“Living together with him” — this describes each of us attached to him, and to each other, in life on earth as well as after leaving this world. This truth has been underlined for me for years, but this year more than ever. I am participating in a group memorizing the Sermon on the Mount, and it has led me to read the deep writings of Martin Lloyd Jones and Dallas Willard on those passages. What the Word says, and what these authors keep repeating, is that knowing and loving the Lord our God is indeed the first commandment, the essential one for our growth in becoming those blessed people that Jesus listed in the Beatitudes. It is not an instantaneous fix, either, but a progressive kind of maturation as we get to know the Lord better and better. It’s like the way that I know my husband Glenn much better now than I did when I married him! Building an ever deeper conversation and daily walk with the Lord means I get to know him better, which leads to ongoing progress in maturing spiritually. And that changes what I view as important in my relationships with others.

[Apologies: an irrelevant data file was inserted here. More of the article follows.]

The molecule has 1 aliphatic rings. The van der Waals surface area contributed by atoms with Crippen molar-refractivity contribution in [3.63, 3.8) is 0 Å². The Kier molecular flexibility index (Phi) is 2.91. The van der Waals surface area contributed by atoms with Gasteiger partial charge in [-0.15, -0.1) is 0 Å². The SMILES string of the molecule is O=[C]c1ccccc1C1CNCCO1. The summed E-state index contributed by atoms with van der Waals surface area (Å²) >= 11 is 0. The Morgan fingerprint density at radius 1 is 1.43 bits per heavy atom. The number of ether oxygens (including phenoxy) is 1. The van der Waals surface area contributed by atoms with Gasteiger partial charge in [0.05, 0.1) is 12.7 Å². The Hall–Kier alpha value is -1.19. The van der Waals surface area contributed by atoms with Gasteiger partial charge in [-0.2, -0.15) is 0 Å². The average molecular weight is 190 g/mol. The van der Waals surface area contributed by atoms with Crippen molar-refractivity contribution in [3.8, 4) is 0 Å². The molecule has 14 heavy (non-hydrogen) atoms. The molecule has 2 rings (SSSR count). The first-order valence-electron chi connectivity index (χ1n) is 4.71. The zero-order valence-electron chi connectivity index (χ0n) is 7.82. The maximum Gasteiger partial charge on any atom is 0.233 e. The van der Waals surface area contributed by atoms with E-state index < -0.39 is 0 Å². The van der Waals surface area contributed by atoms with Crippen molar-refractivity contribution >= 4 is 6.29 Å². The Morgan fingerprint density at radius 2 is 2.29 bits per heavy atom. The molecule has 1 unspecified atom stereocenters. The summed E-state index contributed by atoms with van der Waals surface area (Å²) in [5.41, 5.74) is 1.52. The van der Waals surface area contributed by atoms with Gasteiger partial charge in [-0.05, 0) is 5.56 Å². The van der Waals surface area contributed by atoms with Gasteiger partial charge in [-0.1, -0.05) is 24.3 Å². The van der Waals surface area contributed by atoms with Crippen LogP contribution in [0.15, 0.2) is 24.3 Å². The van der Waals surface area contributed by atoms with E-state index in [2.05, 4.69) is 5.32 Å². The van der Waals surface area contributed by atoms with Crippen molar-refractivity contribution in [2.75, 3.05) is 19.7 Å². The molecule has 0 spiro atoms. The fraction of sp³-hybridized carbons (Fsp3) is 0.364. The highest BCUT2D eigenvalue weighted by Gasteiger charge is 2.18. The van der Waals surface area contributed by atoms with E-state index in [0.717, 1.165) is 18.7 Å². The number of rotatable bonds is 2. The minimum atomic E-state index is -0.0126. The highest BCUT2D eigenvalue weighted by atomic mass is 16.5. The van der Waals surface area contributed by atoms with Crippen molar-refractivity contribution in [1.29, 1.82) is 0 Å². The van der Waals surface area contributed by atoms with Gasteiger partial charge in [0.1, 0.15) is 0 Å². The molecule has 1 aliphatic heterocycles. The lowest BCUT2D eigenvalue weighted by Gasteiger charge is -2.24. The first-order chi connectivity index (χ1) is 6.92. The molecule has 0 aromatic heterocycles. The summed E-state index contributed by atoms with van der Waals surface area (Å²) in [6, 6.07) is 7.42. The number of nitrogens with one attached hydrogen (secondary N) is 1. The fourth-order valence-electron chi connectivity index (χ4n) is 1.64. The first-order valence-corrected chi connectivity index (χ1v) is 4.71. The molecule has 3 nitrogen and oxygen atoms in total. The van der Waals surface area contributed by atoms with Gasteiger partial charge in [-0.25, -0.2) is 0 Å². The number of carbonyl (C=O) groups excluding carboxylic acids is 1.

That verse in 1 Thessalonians says that as a result of living with Christ, we should be encouraging each other, building each other up. Learning to truly listen to someone is a key way to to do this, but many of us are not very skilled in doing that well. We tend to interrupt or try to offer a quick fix. Sometimes we assume that we know things about a person that we actually have not yet given them space to explain. If we listen well, first, and wait for understanding to grow, then we can offer words that are appropriate and even offer that “unmerited favor” that is grace:

Everyone should be quick to listen, slow to speak and slow to become angry, (Jas. 1:19 NIV)